Rebecca Loy, Full STEAM ahead! September 21, 2015

NOAA Teacher at Sea
Rebecca Loy
Aboard NOAA Ship Rainier
September 8 – 24 , 2015

Mission: Hydrographic Survey
Geographical area of Research: Kodiak Island, Alaska
Date: September 21, 2015

Current Location: Viecoda Bay, North Kodiak, Alaska

After learning how areas to be studied are decided, organized and surveyed, I wanted to see what happens after the data is collected.  I spent some time in the Plotting room with NOAA visiting physical scientist Adam Argento.  Adam instructed me on hydrographic research and what is involved with completing their work.  Needless to say, using the term “blowing my mind” is very appropriate here.

Sitting with Adam and discussing the work that is accomplished was great.  He even made me think of space – and you know how much I love a space tie-in!!  While we were talking about the data that would be collected we began speaking of how do researchers know where the ship is?  You might automatically think of GPS (Global Positioning Systems).  We have them on our phones, in our cars and other forms of technology to help us find our way home, but the GPS systems we use are not as accurate as NOAA needs.

On Rainier they need to know exactly where they are!!  Just like when we give you rules you need to follow in doing your work, the researchers here have very limited parameters for creating/updating their charts for safety.  While collecting data they want to make sure that the charts are as accurate as they can make them.  If the data collected is off just a bit, there could be a dangerous situation.  The people updating the charts work very hard to create high quality and safe charts.

A satellite GPS receiver on one of the launches.

A satellite GPS receiver on one of the launches.

Adam showed me some of the satellite receivers on the ship and launches.  We couldn’t reach the Rainier receivers, but see the picture of a receiver on a launch, they are much smaller than I imagined.  Each launch has two receivers at least six feet apart.  They are needed for the satellites to know which direction the launch is going in. The satellites use the smallest of time measurements sent down and received back between the two, but it works!

Adam asked me some questions – now it’s your turn to think about this…How would Rainier know exactly where it is?  You might say it uses a GPS because I just mentioned it and simply put, yes it does.  Except, one, two even three satellites will not give Rainier the accurate positioning they need.  Four satellites can give Rainier a specific point.  Just take a moment and think about this.  In short, four satellites will give you a good position, but Rainier uses up to seven to be much more accurate.  For more information on satellites check out this website:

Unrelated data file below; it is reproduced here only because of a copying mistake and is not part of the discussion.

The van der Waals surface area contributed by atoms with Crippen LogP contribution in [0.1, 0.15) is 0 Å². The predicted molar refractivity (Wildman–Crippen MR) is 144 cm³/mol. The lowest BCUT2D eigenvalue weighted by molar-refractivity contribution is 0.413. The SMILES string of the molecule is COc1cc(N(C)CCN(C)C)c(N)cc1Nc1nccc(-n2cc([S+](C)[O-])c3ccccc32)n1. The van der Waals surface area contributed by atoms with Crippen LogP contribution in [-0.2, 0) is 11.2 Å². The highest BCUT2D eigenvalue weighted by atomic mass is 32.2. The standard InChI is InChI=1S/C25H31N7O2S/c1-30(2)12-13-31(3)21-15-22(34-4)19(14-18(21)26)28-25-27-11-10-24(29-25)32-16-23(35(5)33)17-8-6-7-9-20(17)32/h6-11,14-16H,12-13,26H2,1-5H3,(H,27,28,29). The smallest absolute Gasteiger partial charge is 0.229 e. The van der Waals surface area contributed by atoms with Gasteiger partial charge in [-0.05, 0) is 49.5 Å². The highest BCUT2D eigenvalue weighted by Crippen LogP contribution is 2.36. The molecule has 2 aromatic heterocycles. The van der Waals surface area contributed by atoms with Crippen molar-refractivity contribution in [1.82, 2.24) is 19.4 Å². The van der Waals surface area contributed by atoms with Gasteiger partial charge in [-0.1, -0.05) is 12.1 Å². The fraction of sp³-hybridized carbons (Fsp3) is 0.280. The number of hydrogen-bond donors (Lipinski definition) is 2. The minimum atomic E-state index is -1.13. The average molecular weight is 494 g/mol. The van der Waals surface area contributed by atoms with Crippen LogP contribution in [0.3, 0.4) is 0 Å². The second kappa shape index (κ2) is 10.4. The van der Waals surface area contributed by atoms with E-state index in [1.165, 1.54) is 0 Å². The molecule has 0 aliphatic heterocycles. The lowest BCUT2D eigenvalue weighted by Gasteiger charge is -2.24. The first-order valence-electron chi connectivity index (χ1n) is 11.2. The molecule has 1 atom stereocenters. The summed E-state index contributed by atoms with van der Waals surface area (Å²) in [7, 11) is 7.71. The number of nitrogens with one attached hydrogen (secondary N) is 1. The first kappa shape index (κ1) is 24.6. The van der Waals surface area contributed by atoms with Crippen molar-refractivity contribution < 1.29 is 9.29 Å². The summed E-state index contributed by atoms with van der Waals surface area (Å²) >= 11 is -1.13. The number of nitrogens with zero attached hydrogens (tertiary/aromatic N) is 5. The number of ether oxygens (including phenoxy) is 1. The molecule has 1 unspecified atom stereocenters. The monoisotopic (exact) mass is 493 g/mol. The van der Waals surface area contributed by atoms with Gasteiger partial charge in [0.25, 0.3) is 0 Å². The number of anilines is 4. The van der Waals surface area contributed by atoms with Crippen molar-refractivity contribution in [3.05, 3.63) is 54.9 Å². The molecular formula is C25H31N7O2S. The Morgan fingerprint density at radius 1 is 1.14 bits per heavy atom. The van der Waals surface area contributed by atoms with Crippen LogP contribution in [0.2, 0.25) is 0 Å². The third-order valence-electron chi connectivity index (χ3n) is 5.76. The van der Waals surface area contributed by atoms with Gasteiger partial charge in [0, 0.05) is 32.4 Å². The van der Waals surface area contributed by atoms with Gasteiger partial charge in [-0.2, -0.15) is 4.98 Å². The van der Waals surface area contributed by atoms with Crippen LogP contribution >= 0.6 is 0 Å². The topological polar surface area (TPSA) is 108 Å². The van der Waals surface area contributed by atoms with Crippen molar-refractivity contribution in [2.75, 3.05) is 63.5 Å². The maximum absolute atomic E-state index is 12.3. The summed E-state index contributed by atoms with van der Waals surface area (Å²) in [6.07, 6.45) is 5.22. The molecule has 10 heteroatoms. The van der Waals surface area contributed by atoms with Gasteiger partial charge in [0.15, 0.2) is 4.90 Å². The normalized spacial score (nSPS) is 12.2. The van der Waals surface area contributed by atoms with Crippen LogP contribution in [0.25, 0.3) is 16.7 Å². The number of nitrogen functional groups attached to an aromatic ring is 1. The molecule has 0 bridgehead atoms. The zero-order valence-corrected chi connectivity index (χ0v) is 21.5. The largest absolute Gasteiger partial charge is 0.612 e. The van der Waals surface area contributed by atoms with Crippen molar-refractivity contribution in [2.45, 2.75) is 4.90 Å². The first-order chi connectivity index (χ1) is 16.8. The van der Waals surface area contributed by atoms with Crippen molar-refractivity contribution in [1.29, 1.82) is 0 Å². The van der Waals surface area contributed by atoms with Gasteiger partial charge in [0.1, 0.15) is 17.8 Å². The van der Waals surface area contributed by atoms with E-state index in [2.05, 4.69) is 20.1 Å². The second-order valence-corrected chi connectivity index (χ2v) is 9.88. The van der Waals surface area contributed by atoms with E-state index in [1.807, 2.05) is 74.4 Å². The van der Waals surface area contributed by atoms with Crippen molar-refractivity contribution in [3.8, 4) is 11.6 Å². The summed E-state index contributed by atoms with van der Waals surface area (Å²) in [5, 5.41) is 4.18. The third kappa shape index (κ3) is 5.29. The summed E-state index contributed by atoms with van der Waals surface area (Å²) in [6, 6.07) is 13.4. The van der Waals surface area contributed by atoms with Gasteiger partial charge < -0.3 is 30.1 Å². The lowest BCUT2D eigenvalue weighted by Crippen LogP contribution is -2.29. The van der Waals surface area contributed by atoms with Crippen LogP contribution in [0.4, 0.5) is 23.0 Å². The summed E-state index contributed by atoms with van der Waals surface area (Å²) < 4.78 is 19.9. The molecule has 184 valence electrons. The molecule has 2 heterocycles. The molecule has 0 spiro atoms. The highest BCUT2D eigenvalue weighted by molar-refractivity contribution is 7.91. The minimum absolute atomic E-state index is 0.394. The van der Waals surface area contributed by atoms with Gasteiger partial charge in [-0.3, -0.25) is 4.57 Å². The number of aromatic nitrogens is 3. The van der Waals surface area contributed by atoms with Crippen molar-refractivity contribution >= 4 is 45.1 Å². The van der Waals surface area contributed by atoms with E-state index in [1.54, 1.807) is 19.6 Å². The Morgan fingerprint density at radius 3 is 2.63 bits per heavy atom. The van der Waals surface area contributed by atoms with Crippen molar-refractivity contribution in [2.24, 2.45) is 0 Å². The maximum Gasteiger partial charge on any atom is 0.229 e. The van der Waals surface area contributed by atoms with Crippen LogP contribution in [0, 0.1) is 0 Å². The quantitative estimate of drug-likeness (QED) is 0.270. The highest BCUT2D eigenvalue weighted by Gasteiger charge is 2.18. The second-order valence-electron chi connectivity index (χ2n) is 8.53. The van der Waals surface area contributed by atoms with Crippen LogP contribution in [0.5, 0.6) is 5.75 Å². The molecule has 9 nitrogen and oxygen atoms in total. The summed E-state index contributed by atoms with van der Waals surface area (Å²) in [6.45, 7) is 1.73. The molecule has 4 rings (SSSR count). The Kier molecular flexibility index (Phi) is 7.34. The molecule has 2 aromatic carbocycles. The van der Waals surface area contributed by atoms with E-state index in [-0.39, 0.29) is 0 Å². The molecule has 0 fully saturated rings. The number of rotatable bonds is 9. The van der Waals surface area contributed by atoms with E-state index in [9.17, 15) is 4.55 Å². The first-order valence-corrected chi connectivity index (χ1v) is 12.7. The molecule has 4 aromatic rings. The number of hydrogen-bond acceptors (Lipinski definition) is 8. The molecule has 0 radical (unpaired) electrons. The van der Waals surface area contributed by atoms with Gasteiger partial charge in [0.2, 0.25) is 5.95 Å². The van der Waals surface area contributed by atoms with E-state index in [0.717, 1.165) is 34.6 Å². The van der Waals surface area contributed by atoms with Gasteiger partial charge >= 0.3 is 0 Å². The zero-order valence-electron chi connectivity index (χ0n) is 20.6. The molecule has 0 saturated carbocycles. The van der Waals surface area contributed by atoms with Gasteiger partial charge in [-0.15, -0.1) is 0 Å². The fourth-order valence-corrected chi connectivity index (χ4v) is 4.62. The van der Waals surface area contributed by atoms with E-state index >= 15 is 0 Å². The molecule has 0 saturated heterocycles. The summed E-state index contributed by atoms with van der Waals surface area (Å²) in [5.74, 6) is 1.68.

Adam Argento at his computer in the Plot room.

Adam Argento at his computer in the Plot room.

Another question… how do the satellites know where they are?  We can’t use a marker on the Earth reliably, or to the level that NOAA needs, because our planet is constantly moving (think tectonic plates and earthquakes).   Are you ready?  Adam told me satellites use pulsing QUASARS that are far out in space to know exactly where they are!!! (In case you were wondering, this is the part where my mind was blown, I thought they used land based markers).

Like I mentioned earlier, the CARIS program takes all of the data, including changes in the Earth’s Ionosphere and differences in the ocean water due to CDT (conductivity, depth and temperature) and puts it together to create a working document or chart.  This is a lot of information that needs to be controlled.  Adam works for NOAA in Seattle so he will be part of the team taking the data and putting it into more accurate charts once he gets back on land.  A pretty cool job if you ask me!!

Path to Rainier